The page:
The premise of a grown man reliving his younger days after going to his high school reunion is nothing new. However, when it’s for the film “Ten Years” and the cast includes up-and-comers like Ari Graynor (“For a Good Time, Call”), Aubrey Plaza (“Parks and Recreation”) and Jenna Dewan Tatum, not to mention certified stars like Channing Tatum (“Magic Mike”), Rosario Dawson (“Zookeeper”) and Justin Long (“New Girl”), the plot gets a rekindled spirit.
Director Jamie Linden (“Dear John”) spoke with the Eagle about the process of making and writing “Ten Years”
Q: What inspired you to direct/write a movie about a 10-year high school reunion?
“Well, I had worked with Channing Tatum in “Dear John” and we, along with the producers, were looking for an excuse to shoot something different than the typical big budget movies are usually shot. We wanted to cast a bunch of people that we have worked with, have it be loose and not set in stone. I had just come from my high school reunion in Florida with Scott Porter [“The Good Wife”] who is also in the film, so that was definitely motivation. Channing also went to a high school in Florida, in Tampa, so we decided to shoot a very loose plot that focuses more on the chronological order of events for each character in the film, making it seem more realistic.”
Q: There are certainly a lot of big Hollywood names in this movie, and they all seemed to have a really good chemistry. Why did you choose actors that previously worked so closely together?
“Yes, we all worked together at some point or another. There always seems to be that three degrees of separation in Hollywood. I, personally, have worked with half of them before or I knew them well enough to ask them to be a part of it. I’ve always wanted to work with Justin Long, who is one of the funniest and nicest guys you will ever meet. I am also a huge fan of ‘Parks and Recreation,’ so it was an honor for Aubrey and Chris [Pratt, “Parks and Recreation”)] to be a part of the movie. We got really lucky with them. Once we picked our cast, we designed their characters on the basis of what high school life was for them. The mix of the people who knew and worked together and the newer cast members that I worked with for the first time really did create this amazing chemistry.”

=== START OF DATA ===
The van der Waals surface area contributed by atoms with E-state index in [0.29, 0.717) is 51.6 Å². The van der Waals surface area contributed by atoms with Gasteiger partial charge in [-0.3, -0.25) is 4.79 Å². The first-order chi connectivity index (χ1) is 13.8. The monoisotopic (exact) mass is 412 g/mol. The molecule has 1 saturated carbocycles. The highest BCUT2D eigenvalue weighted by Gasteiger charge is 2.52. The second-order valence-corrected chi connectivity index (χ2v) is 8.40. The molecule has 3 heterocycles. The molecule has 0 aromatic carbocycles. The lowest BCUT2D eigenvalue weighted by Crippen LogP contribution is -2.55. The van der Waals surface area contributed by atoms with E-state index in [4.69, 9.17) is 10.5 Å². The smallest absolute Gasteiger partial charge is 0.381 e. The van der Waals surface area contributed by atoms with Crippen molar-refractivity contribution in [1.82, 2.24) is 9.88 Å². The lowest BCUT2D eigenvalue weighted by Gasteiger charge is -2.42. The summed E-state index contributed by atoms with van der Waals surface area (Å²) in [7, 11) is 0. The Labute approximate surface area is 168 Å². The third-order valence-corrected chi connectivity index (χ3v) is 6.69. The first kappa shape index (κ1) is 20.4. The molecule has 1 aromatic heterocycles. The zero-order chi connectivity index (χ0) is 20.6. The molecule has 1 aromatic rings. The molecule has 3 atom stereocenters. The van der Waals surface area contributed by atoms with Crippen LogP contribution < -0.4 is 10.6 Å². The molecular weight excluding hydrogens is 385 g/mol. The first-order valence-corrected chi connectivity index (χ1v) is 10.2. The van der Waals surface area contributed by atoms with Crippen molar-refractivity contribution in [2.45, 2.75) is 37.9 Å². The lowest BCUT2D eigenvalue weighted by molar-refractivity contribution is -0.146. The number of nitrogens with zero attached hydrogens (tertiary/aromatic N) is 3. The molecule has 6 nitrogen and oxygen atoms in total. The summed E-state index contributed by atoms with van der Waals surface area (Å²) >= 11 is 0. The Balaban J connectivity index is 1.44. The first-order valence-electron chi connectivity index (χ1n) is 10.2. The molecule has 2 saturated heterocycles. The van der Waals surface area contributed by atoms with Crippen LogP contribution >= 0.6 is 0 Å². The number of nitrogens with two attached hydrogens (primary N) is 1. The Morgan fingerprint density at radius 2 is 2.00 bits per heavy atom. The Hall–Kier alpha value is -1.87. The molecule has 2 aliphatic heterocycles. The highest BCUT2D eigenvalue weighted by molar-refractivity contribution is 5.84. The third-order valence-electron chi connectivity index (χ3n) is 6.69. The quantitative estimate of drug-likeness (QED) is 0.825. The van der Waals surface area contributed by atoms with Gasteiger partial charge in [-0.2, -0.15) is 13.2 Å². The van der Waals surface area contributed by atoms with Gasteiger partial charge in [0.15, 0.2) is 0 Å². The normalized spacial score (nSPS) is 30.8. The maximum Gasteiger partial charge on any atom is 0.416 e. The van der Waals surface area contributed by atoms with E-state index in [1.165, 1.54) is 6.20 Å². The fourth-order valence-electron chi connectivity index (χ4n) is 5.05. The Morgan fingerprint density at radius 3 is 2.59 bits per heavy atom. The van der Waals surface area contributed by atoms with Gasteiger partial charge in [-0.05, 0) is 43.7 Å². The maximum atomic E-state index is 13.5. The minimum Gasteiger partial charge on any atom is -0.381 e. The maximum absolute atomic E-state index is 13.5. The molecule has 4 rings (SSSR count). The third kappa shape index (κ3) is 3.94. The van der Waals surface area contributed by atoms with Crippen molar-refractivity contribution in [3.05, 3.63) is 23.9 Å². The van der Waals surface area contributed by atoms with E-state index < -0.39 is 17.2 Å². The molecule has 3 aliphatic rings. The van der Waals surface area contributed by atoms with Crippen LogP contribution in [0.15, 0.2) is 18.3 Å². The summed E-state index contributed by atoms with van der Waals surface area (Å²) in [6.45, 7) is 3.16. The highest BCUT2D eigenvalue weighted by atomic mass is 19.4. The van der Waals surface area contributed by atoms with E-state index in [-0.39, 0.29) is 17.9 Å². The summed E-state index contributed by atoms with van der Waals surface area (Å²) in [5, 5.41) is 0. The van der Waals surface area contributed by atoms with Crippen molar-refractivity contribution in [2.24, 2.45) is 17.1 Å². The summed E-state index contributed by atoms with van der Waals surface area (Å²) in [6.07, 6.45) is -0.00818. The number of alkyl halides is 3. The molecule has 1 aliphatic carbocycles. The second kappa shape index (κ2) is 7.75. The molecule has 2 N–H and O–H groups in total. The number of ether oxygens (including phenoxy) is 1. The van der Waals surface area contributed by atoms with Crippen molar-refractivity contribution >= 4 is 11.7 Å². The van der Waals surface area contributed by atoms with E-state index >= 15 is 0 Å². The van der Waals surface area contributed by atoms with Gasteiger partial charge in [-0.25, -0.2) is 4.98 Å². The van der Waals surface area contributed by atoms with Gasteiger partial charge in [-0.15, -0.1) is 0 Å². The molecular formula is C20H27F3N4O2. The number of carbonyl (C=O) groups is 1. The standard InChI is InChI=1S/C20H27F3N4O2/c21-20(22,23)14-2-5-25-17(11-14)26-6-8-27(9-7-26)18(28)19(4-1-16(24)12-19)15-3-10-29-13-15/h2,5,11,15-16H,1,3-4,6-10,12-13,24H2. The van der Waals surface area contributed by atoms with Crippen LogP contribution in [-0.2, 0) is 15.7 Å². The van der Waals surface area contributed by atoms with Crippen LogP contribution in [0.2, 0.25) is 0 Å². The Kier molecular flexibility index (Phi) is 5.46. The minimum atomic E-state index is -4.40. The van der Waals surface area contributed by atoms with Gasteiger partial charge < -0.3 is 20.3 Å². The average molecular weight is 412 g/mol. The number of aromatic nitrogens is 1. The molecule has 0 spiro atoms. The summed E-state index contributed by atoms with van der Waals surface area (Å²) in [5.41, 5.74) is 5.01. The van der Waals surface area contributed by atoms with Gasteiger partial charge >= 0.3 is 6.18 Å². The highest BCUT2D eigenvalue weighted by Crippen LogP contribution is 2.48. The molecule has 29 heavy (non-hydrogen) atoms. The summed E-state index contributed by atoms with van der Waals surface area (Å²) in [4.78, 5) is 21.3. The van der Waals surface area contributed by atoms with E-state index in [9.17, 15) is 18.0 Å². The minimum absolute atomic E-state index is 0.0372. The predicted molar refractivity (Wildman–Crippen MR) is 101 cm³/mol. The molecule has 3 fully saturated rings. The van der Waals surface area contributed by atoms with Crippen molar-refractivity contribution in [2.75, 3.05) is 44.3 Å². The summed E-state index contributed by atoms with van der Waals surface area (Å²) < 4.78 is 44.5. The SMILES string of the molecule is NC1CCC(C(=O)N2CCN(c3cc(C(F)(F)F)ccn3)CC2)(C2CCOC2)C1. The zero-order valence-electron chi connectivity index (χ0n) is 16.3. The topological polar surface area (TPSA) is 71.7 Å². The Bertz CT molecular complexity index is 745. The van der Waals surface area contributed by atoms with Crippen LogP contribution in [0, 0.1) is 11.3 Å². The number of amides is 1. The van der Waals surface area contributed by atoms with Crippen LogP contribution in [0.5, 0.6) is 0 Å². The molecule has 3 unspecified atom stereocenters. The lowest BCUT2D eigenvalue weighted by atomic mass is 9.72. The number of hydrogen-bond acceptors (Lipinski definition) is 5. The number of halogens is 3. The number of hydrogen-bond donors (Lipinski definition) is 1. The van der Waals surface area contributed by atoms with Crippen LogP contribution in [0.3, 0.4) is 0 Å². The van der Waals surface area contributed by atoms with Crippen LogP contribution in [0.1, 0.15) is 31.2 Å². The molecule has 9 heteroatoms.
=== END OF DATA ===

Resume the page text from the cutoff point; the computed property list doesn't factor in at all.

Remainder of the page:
Q: What do you want your audience to gain from your film?
“I would actually call it more of a process than a film, which allowed us to make something so real and have a more creative collaboration. We were going for more genuine emotion and natural characteristics from our cast. We wanted it to be as universal as possible, something everyone can relate to. We purposely didn’t say the name of the city where the high school took place, so that anyone from any part of the U.S. — from Alaska, to Iowa, to New York — could identify to these characters. In a way, it was creating a blank slate for the audience. “
Q: What advice would you give to young college students aspiring to be in the filmmaking industry?
“Watch a lot of movies. I’m always a little surprised that everyone I meet in Hollywood is not a fan of movies. They see it more as just work, which is definitely the case for most filmmakers. You can tell who the people are that genuinely love movies, and all kinds of genres, too, which really broaden your horizons. The more you watch movies, the more you’ll be able to feel from them, pick up some tips and the better off you’ll be.
It’s so great how accessible it is to make movies today. You couldn’t do that 25 years ago. We made this movie on a very low budget, and we probably could have made it for even less if we wanted to. It’s amazing how you can create something that looks and behaves like a real movie with such accessibility and a low budget.”